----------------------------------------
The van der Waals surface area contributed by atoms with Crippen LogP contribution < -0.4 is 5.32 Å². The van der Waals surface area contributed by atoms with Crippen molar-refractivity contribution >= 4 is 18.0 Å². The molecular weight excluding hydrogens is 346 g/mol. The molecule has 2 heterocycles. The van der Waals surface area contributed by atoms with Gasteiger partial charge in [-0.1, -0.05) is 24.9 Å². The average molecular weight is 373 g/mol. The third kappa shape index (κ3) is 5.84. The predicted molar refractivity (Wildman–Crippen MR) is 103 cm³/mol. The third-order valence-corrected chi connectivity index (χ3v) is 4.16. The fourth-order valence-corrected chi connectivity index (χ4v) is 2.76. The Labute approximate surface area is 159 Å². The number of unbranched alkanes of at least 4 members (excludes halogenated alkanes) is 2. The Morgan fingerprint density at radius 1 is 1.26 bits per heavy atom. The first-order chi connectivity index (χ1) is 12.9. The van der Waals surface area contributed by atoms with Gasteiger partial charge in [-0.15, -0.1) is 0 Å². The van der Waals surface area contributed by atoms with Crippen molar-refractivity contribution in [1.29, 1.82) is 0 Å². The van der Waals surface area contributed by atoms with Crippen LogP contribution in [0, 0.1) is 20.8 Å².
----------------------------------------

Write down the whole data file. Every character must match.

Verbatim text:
The van der Waals surface area contributed by atoms with Crippen LogP contribution < -0.4 is 5.32 Å². The van der Waals surface area contributed by atoms with Crippen molar-refractivity contribution >= 4 is 18.0 Å². The molecular weight excluding hydrogens is 346 g/mol. The molecule has 2 heterocycles. The van der Waals surface area contributed by atoms with Gasteiger partial charge in [-0.1, -0.05) is 24.9 Å². The average molecular weight is 373 g/mol. The third kappa shape index (κ3) is 5.84. The predicted molar refractivity (Wildman–Crippen MR) is 103 cm³/mol. The third-order valence-corrected chi connectivity index (χ3v) is 4.16. The fourth-order valence-corrected chi connectivity index (χ4v) is 2.76. The Labute approximate surface area is 159 Å². The number of unbranched alkanes of at least 4 members (excludes halogenated alkanes) is 2. The Morgan fingerprint density at radius 1 is 1.26 bits per heavy atom. The first-order chi connectivity index (χ1) is 12.9. The van der Waals surface area contributed by atoms with Gasteiger partial charge in [-0.15, -0.1) is 0 Å². The van der Waals surface area contributed by atoms with Crippen molar-refractivity contribution in [1.29, 1.82) is 0 Å². The van der Waals surface area contributed by atoms with Crippen LogP contribution in [0, 0.1) is 20.8 Å².